*251 Furthermore, the statement by the Board does not attach a "badge of infamy" on the plaintiff nor subject him to any grievous loss requiring notice and a hearing under Wisconsin v. Constantineau, 400 U.S. 433, 91 S. Ct. 507, 27 L. Ed. 2d 515 (1971). The cases cited by plaintiff in support of his due process position involved severe losses far beyond the effects of the critical response which followed Sgt. Vorbeck's statement. The lack of injury to any protectable interest of Sgt. Vorbeck negates the need for notice and a hearing to satisfy the requirements of due process.

Even assuming an injury to the interests and reputation of Sgt. Vorbeck, a hearing would not be warranted. In the case of injury to reputation, however, the purpose of requiring a hearing is to afford the plaintiff an opportunity to clear his name. Miller v. Iowa State ASCS Committee, 374 F. Supp. 415 (S.D.Iowa 1974). In the present case, such a factual hearing would serve no useful purpose.

In Magri v. Giarrusso, 379 F. Supp. 353 (E.D.La.1974), a police officer was dismissed for public statements by him to the effect that the Police Superintendent was a liar and a coward. In discussing the need for notice and a hearing, the court stated:

"There undoubtedly are appropriate cases in which it would serve some useful purpose to reinstate a discharged employee and require that a notice of proposed removal provide for some type of hearing before the responsible authority. However, under the peculiar facts of this case, we think we would be performing a meaningless act. As previously pointed out, Magri has never denied publicly calling his superior a `liar' and a `coward' * * *." 379 F. Supp. at 360.

An analogous situation exists here. Plaintiff admits that he called Col. McNeal a liar. The factual hearing would undoubtedly result in such a finding. The issue at such a hearing would not be whether Col. McNeal and Sgt. Vorbeck had met as Col. McNeal stated, but rather whether Sgt. Vorbeck called Col. McNeal a liar. He admits that he did. A hearing on the issue would add nothing.

For the foregoing reasons, plaintiff was not entitled to notice and a hearing and the court did not err in dismissing his claim for injunctive relief.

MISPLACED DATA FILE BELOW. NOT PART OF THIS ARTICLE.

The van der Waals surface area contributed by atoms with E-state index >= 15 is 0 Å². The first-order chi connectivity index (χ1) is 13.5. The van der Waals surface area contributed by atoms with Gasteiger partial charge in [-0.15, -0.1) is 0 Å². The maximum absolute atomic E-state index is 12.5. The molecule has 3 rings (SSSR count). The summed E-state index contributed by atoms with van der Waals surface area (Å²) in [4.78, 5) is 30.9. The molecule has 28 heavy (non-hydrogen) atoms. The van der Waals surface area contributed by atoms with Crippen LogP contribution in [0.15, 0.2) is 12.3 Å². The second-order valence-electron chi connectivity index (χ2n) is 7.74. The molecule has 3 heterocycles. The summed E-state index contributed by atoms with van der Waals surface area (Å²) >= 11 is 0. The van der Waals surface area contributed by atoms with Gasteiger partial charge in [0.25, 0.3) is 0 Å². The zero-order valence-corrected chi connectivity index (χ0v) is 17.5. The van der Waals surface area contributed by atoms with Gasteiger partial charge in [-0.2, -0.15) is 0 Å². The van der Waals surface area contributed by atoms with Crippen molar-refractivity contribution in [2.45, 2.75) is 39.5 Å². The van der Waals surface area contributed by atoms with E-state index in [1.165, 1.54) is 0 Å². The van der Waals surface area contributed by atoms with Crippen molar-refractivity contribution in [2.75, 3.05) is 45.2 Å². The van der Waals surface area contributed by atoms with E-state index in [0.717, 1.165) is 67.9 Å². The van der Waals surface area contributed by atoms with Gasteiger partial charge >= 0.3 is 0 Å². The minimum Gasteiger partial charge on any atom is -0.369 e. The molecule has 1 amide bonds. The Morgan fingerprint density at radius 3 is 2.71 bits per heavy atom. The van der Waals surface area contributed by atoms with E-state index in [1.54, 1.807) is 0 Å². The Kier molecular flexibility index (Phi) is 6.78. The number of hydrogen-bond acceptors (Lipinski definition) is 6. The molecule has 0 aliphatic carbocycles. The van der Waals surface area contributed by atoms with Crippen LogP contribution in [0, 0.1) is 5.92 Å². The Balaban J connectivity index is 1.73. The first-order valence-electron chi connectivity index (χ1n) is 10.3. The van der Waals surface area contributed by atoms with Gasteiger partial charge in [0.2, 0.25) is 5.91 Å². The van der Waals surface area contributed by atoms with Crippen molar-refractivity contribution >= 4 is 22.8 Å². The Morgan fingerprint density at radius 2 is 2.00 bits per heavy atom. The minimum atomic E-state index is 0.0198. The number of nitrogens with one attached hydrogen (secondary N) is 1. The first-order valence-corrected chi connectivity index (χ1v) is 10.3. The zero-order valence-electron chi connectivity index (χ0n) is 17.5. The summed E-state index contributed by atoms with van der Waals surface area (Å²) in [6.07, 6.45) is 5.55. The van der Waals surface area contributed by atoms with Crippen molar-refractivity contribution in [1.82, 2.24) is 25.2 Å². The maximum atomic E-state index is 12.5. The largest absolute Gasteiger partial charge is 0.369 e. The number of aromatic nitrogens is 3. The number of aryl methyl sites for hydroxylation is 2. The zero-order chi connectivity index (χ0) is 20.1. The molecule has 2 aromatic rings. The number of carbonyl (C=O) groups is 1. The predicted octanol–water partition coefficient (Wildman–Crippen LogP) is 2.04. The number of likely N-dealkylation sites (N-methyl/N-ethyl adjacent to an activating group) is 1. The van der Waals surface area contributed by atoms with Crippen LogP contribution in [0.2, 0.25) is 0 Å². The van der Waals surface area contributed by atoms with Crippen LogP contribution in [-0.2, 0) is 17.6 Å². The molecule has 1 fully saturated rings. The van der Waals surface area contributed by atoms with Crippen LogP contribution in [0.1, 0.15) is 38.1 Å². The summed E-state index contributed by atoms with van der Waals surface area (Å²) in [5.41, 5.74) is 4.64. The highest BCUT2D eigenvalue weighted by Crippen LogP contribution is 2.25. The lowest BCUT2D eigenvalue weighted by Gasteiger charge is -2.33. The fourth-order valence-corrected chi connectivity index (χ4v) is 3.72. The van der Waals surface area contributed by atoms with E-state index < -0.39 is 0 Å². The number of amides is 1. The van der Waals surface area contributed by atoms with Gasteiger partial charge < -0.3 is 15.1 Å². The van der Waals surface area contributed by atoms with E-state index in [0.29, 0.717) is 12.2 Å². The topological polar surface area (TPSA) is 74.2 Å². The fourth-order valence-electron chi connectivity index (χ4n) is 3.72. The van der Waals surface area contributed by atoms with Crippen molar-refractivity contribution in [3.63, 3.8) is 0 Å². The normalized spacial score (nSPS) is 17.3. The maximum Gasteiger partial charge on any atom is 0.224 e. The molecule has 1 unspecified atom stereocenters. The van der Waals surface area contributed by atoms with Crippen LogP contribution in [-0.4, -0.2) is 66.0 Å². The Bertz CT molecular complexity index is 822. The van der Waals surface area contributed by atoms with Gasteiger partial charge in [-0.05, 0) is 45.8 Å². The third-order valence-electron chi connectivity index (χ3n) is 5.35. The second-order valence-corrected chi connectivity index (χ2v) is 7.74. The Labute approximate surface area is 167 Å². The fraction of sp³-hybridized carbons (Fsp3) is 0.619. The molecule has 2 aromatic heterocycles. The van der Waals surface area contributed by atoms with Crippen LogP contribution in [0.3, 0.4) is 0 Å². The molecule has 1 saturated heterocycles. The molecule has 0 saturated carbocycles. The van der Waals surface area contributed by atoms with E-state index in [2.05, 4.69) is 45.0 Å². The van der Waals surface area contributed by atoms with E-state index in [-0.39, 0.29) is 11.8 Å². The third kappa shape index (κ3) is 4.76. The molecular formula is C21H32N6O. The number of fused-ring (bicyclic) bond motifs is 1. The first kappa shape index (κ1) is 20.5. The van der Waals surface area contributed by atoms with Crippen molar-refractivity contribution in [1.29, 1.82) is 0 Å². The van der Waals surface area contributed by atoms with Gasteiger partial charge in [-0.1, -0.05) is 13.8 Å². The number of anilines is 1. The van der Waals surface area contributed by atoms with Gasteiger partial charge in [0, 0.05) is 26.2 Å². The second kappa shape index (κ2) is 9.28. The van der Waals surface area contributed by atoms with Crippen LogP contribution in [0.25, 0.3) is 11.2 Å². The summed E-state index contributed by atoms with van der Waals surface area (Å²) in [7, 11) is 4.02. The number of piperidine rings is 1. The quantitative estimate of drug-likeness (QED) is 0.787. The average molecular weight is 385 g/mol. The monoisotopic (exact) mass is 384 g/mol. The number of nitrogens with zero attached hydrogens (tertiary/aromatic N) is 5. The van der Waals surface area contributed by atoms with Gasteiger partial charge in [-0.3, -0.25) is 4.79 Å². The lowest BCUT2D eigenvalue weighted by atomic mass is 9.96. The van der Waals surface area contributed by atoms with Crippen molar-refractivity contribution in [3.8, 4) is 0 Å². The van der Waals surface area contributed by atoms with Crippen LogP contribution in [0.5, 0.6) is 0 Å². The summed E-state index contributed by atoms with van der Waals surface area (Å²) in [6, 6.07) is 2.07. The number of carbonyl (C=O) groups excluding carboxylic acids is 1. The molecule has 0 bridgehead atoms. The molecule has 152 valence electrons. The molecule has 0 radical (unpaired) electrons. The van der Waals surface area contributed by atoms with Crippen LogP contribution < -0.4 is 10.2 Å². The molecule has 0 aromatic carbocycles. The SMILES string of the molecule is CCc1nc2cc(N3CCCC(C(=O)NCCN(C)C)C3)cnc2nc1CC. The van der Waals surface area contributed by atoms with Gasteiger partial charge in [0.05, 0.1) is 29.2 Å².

Plaintiff also asserts that the Board, in issuing the statement, failed procedurally to enact a precise rule or regulation for insertion into the Police Board Manual. However, the Board's statement clearly does not have the effect of a new rule or regulation but instead may be viewed as the explication of a rule already existent, requiring members of the Police Department to conduct themselves in such a manner that no discredit will be brought upon the Department or themselves. Rule 7.010 Police Board Manual. This rule was upheld as a valid exercise of the Board's power in Milani v. Miller, 515 S.W.2d 412 (Mo.1974). The Board does not exceed its power by issuing statements which explicate some of the parameters of a valid rule.

In his second assertion of error, plaintiff asserts that the trial court erred in dismissing Sgt. Vorbeck's petition in which he sought declaratory relief on allegations that the public statement by the Police Board disciplined him for exercise of his First Amendment rights to free speech as well as "chilling" the First Amendment rights of all the officers in the Department. Sgt. Vorbeck contends that the effect of the petition on his rights and those of the other police officers constituted a justiciable controversy for which relief lies under the Missouri Declaratory Judgment Act, Section 527.010, RSMo.

Because we find that Sgt. Vorbeck was not the subject of any official disciplinary action by the Board through its public statement, no justiciable controversy allowing declaratory relief exists as to the Board statement as a response to Sgt. Vorbeck's conduct at the Board meeting. We are then left to consider plaintiff's allegation that the Board's action as a warning has had and will continue to have a chilling effect on the protected free speech rights of Sgt. Vorbeck and the other officers in the police department.